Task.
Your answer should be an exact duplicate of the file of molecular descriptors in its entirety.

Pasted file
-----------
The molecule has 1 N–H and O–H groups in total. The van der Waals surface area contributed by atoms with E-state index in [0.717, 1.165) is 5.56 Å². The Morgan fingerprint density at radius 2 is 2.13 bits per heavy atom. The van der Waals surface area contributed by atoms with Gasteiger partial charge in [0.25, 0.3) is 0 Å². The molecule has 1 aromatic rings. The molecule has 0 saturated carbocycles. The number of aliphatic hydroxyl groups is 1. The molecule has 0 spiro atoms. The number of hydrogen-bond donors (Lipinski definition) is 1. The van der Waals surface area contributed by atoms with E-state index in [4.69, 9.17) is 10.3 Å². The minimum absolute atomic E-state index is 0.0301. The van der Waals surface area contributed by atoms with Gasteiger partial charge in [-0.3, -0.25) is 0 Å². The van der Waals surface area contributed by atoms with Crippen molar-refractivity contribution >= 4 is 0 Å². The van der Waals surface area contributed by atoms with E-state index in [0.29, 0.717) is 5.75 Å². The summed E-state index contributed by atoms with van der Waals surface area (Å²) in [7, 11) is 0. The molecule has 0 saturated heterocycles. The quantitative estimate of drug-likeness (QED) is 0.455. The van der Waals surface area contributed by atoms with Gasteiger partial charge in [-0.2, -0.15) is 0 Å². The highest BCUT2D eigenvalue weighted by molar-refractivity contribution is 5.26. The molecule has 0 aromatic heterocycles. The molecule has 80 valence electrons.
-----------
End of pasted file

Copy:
The molecule has 1 N–H and O–H groups in total. The van der Waals surface area contributed by atoms with E-state index in [0.717, 1.165) is 5.56 Å². The Morgan fingerprint density at radius 2 is 2.13 bits per heavy atom. The van der Waals surface area contributed by atoms with Gasteiger partial charge in [0.25, 0.3) is 0 Å². The molecule has 1 aromatic rings. The molecule has 0 saturated carbocycles. The number of aliphatic hydroxyl groups is 1. The molecule has 0 spiro atoms. The number of hydrogen-bond donors (Lipinski definition) is 1. The van der Waals surface area contributed by atoms with E-state index in [4.69, 9.17) is 10.3 Å². The minimum absolute atomic E-state index is 0.0301. The van der Waals surface area contributed by atoms with Gasteiger partial charge in [-0.3, -0.25) is 0 Å². The van der Waals surface area contributed by atoms with Crippen molar-refractivity contribution >= 4 is 0 Å². The van der Waals surface area contributed by atoms with E-state index in [0.29, 0.717) is 5.75 Å². The summed E-state index contributed by atoms with van der Waals surface area (Å²) in [7, 11) is 0. The molecule has 0 saturated heterocycles. The quantitative estimate of drug-likeness (QED) is 0.455. The van der Waals surface area contributed by atoms with Gasteiger partial charge in [-0.2, -0.15) is 0 Å². The highest BCUT2D eigenvalue weighted by molar-refractivity contribution is 5.26. The molecule has 0 aromatic heterocycles. The molecule has 80 valence electrons.